Tips to Help The Magic Arena Player With Paper Magic

The advent of digital clients for Magic: The Gathering issued in an era of ease that is both convenient and cheap (relatively), allowing us to play long after our local game store shutter the doors for the night. While digital means losing the “gathering” aspect of Magic: The Gathering, the game is fully intact with almost every card and format imaginable (at least for M.O.D.O). Now, more recently, the 100% free to play client, Magic: The Gathering Arena blessed us with a slimmed down version of Magic Online which utilizes contemporary monetization made popular by mobile games to make it even cheaper and accessible, hooking an entire new generation to cardboard crack.

In mimicking paper MTG, digital clients provide their own quality of life improvements which often leads to players forgetting, or never learning, about the minutia involved in playing a game of paper MTG. This is especially relevant when players only experience with the game comes from a digital client and are picking up real life cards for the first time. While paper is technically the same game, the pacing and mental strain are very different.

Here are some tips for the digital MTG player when stepping into the world of paper Magic.

“Did I play my land for turn? I did, right?”

token on sleeved magic the gathering cards

You would think something as easy as playing your land for turn shouldn’t be something you need to be conscientious of, but it’s one of the most common mistakes people new to paper make. As games progress turns become longer and more complex with increasing amounts of interaction, triggers, and checks. There will be times when your opponent ends up playing more cards on your turn than you are. In paper, there is no helpful glowing aura on the lands in your hand to remind you to play your land drop, nor can you click on lands just to see if the client will let you play them. Like all things in paper, it’s up to you to keep track of everything.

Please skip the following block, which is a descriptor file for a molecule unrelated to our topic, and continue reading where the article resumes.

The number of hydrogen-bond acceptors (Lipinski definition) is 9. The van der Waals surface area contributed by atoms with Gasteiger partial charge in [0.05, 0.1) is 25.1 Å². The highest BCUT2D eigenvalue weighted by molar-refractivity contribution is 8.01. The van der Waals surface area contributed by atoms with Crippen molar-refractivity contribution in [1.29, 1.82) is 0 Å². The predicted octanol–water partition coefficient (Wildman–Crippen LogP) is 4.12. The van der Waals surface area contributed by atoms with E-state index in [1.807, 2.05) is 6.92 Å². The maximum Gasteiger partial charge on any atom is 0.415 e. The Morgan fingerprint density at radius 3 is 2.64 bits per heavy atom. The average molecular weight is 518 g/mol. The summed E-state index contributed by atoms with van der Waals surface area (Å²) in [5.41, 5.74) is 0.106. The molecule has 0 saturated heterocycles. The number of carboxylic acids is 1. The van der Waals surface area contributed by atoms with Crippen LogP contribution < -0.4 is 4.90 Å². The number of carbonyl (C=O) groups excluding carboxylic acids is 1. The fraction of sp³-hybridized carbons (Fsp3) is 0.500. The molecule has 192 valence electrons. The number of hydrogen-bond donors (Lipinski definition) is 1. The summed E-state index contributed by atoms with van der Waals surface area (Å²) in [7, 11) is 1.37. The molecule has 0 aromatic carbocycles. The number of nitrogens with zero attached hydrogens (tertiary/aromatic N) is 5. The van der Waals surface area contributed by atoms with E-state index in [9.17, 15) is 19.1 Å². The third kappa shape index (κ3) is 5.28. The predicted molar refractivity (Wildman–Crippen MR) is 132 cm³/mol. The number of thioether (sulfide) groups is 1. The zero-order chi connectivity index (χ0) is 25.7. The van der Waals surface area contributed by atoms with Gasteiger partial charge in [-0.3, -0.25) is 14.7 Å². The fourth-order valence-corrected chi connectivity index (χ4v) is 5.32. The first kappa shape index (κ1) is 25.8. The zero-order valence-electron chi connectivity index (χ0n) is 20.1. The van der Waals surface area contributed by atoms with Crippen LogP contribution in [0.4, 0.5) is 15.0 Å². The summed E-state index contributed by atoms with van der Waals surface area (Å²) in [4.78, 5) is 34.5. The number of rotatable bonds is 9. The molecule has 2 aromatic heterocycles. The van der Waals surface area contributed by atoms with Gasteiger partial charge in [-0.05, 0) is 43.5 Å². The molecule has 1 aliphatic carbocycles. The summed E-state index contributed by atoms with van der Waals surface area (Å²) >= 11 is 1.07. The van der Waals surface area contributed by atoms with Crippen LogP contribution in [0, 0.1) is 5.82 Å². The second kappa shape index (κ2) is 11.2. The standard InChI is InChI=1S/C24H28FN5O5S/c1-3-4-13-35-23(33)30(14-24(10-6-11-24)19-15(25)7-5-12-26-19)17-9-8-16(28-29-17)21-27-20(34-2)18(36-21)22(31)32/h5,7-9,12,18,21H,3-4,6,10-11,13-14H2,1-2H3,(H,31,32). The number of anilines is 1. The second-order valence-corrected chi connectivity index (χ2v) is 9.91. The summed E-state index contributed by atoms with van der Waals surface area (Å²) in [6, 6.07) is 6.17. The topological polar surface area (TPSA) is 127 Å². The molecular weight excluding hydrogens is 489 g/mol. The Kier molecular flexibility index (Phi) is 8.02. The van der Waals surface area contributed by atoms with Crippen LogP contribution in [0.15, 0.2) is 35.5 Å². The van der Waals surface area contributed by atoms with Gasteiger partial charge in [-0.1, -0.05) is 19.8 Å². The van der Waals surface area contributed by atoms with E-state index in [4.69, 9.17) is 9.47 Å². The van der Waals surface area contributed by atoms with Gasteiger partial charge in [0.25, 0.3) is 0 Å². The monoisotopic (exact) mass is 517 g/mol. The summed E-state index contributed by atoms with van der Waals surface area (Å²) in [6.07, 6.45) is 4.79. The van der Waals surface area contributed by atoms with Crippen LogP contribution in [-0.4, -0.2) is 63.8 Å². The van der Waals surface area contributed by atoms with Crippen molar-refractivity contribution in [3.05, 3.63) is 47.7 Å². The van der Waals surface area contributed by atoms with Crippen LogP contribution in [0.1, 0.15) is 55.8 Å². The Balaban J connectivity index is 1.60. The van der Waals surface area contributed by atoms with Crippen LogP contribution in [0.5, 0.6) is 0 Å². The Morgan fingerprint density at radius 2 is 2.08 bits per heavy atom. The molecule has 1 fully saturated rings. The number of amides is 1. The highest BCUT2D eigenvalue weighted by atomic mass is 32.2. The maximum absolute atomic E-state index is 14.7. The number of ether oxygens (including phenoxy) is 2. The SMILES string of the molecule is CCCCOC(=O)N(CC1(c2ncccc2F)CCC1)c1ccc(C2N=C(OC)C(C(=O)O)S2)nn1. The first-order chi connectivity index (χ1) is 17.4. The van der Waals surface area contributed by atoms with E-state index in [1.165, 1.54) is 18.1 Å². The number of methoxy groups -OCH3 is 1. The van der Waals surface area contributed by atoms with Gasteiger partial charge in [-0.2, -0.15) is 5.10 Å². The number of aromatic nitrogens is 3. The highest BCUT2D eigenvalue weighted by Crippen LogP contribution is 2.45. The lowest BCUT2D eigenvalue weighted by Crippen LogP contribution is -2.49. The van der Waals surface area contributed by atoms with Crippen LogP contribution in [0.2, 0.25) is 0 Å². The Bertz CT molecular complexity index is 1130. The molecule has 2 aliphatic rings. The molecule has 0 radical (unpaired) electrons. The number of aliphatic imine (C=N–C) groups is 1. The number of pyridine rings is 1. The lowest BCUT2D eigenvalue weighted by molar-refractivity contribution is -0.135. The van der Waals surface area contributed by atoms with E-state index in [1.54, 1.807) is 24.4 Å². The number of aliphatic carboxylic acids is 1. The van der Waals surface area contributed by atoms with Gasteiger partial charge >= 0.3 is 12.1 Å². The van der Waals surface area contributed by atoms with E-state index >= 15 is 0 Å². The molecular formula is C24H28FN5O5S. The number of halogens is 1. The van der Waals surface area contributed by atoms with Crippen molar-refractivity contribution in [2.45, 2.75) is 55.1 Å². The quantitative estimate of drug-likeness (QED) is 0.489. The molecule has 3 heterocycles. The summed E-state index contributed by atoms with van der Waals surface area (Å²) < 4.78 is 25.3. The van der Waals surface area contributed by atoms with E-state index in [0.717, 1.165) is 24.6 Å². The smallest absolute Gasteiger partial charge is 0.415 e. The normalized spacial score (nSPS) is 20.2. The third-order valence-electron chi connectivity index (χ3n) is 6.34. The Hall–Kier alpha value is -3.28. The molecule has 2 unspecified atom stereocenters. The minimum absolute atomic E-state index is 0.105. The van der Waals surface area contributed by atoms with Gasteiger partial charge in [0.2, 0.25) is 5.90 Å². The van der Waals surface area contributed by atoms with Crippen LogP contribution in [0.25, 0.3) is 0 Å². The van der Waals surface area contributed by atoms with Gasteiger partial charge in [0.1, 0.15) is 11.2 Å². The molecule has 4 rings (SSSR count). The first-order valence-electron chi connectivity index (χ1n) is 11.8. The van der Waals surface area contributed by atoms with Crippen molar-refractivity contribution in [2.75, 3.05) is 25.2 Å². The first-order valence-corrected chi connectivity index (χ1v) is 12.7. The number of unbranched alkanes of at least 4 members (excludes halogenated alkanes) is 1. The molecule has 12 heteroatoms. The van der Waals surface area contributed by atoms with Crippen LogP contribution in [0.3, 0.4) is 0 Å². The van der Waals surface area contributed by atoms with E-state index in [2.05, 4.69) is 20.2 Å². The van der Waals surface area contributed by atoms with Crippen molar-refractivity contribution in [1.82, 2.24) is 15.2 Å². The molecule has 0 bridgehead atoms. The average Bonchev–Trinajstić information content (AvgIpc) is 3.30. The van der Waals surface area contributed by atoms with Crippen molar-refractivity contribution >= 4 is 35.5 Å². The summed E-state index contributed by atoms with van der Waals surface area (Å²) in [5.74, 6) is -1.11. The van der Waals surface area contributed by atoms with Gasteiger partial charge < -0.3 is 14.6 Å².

Nothing is more infuriating than passing the turn to your opponent only to realize you didn’t play your land for turn, or—worse yet—attempt to play a land from your hand when you already played one for your turn. Your carelessness just gave your opponent information they shouldn’t have access to, and in game like MTG small mistakes can compound into a significant disadvantage.

To prevent this, use “a little something”. It can be anything, really: dice, a small rock, a coin, bottlecap, the monopoly man… it doesn’t matter, it’s up to you. All you have to do is take that little something and put it on top of your deck when you play your land for the turn. That’s it. Boom. One less thing to remember. When it’s your turn and you untap then reach for your draw you’re going to remove that little something without thinking about it. Rinse and repeat.

“Let’s slow things down.”Teferi

When moving from digital to paper, players need to acclimate themselves to the pace of the tabletop version. Processes handled by the digital client in the background need to happen manually in paper. The most important of these processes is passing priority. If you’ve only played digital magic giving priority to your opponent has always been automatic. However, in paper it’s a manual process that requires conscious effort on your part to maintain the game’s proper flow.

It’s so tempting to slam down your game winning combo and end the game so you can shove it in the face of that stupid control player… ahem. Often times, players new to paper will forget that every spell they cast passes priority and start might start to play another spell—sometimes actually revealing their next play—before giving their opponent and opportunity to respond. Just because they didn’t counter your first spell, doesn’t mean they don’t have it ready for another.